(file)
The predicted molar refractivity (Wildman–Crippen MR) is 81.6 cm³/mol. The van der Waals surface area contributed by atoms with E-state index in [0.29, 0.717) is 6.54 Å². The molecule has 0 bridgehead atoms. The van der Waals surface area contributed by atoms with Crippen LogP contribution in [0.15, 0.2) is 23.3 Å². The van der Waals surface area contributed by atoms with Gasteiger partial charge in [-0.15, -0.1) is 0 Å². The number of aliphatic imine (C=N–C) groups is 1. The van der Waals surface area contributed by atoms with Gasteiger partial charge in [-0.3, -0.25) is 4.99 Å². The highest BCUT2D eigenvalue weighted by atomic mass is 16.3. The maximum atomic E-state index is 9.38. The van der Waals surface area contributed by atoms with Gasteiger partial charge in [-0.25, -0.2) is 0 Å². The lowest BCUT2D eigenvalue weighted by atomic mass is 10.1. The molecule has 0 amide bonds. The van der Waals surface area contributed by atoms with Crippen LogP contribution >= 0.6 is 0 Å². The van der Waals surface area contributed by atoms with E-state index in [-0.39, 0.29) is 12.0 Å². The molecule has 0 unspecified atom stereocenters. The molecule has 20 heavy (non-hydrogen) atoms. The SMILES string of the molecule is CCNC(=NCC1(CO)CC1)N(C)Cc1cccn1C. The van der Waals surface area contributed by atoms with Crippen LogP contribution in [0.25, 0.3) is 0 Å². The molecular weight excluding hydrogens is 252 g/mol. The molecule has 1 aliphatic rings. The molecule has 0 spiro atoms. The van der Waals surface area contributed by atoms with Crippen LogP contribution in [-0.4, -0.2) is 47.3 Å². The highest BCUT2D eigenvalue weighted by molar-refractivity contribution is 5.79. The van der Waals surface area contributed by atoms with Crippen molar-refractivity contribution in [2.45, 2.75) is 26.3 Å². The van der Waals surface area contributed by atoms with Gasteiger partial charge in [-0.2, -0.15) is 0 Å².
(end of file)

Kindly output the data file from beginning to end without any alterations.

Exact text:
The predicted molar refractivity (Wildman–Crippen MR) is 81.6 cm³/mol. The van der Waals surface area contributed by atoms with E-state index in [0.29, 0.717) is 6.54 Å². The molecule has 0 bridgehead atoms. The van der Waals surface area contributed by atoms with Crippen LogP contribution in [0.15, 0.2) is 23.3 Å². The van der Waals surface area contributed by atoms with Gasteiger partial charge in [-0.15, -0.1) is 0 Å². The number of aliphatic imine (C=N–C) groups is 1. The van der Waals surface area contributed by atoms with Gasteiger partial charge in [-0.3, -0.25) is 4.99 Å². The highest BCUT2D eigenvalue weighted by atomic mass is 16.3. The maximum atomic E-state index is 9.38. The van der Waals surface area contributed by atoms with Gasteiger partial charge in [-0.25, -0.2) is 0 Å². The lowest BCUT2D eigenvalue weighted by atomic mass is 10.1. The molecule has 0 amide bonds. The van der Waals surface area contributed by atoms with Crippen LogP contribution >= 0.6 is 0 Å². The van der Waals surface area contributed by atoms with E-state index in [-0.39, 0.29) is 12.0 Å². The molecule has 0 unspecified atom stereocenters. The molecule has 20 heavy (non-hydrogen) atoms. The SMILES string of the molecule is CCNC(=NCC1(CO)CC1)N(C)Cc1cccn1C. The van der Waals surface area contributed by atoms with Crippen LogP contribution in [0.25, 0.3) is 0 Å². The molecular weight excluding hydrogens is 252 g/mol. The molecule has 1 aliphatic rings. The molecule has 0 spiro atoms. The van der Waals surface area contributed by atoms with Crippen LogP contribution in [-0.4, -0.2) is 47.3 Å². The highest BCUT2D eigenvalue weighted by molar-refractivity contribution is 5.79. The van der Waals surface area contributed by atoms with Crippen molar-refractivity contribution in [2.45, 2.75) is 26.3 Å². The van der Waals surface area contributed by atoms with Gasteiger partial charge in [-0.2, -0.15) is 0 Å².